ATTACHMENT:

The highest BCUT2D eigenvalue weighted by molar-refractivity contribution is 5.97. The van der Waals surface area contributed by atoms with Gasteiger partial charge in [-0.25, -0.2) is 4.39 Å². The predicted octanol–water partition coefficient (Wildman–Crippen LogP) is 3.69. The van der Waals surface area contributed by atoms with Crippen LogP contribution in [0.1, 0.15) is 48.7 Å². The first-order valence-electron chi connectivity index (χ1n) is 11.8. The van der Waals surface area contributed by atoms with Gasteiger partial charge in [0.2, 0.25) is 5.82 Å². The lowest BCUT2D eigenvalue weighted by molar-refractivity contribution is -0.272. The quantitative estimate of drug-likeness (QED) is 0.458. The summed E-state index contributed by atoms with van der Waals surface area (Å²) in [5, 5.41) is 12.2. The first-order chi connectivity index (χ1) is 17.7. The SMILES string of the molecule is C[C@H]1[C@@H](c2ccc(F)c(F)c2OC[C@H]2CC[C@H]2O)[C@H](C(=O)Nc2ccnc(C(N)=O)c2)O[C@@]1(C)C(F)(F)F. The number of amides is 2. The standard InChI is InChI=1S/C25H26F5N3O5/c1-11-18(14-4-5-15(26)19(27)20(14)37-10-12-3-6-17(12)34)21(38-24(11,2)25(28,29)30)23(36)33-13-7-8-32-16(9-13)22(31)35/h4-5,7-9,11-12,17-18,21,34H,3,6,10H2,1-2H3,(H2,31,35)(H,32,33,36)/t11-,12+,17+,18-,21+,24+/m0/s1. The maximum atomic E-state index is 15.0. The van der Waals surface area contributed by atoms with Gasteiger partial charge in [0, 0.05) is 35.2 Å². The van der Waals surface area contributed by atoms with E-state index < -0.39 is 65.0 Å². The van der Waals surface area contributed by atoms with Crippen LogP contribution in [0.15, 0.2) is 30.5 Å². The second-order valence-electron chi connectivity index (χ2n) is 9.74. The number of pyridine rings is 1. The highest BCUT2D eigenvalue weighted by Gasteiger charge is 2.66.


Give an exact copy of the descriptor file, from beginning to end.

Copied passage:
The highest BCUT2D eigenvalue weighted by molar-refractivity contribution is 5.97. The van der Waals surface area contributed by atoms with Gasteiger partial charge in [-0.25, -0.2) is 4.39 Å². The predicted octanol–water partition coefficient (Wildman–Crippen LogP) is 3.69. The van der Waals surface area contributed by atoms with Crippen LogP contribution in [0.1, 0.15) is 48.7 Å². The first-order valence-electron chi connectivity index (χ1n) is 11.8. The van der Waals surface area contributed by atoms with Gasteiger partial charge in [0.2, 0.25) is 5.82 Å². The lowest BCUT2D eigenvalue weighted by molar-refractivity contribution is -0.272. The quantitative estimate of drug-likeness (QED) is 0.458. The summed E-state index contributed by atoms with van der Waals surface area (Å²) in [5, 5.41) is 12.2. The first-order chi connectivity index (χ1) is 17.7. The SMILES string of the molecule is C[C@H]1[C@@H](c2ccc(F)c(F)c2OC[C@H]2CC[C@H]2O)[C@H](C(=O)Nc2ccnc(C(N)=O)c2)O[C@@]1(C)C(F)(F)F. The number of amides is 2. The standard InChI is InChI=1S/C25H26F5N3O5/c1-11-18(14-4-5-15(26)19(27)20(14)37-10-12-3-6-17(12)34)21(38-24(11,2)25(28,29)30)23(36)33-13-7-8-32-16(9-13)22(31)35/h4-5,7-9,11-12,17-18,21,34H,3,6,10H2,1-2H3,(H2,31,35)(H,32,33,36)/t11-,12+,17+,18-,21+,24+/m0/s1. The maximum atomic E-state index is 15.0. The van der Waals surface area contributed by atoms with Gasteiger partial charge in [0, 0.05) is 35.2 Å². The van der Waals surface area contributed by atoms with E-state index < -0.39 is 65.0 Å². The van der Waals surface area contributed by atoms with Crippen LogP contribution in [0.15, 0.2) is 30.5 Å². The second-order valence-electron chi connectivity index (χ2n) is 9.74. The number of pyridine rings is 1. The highest BCUT2D eigenvalue weighted by Gasteiger charge is 2.66.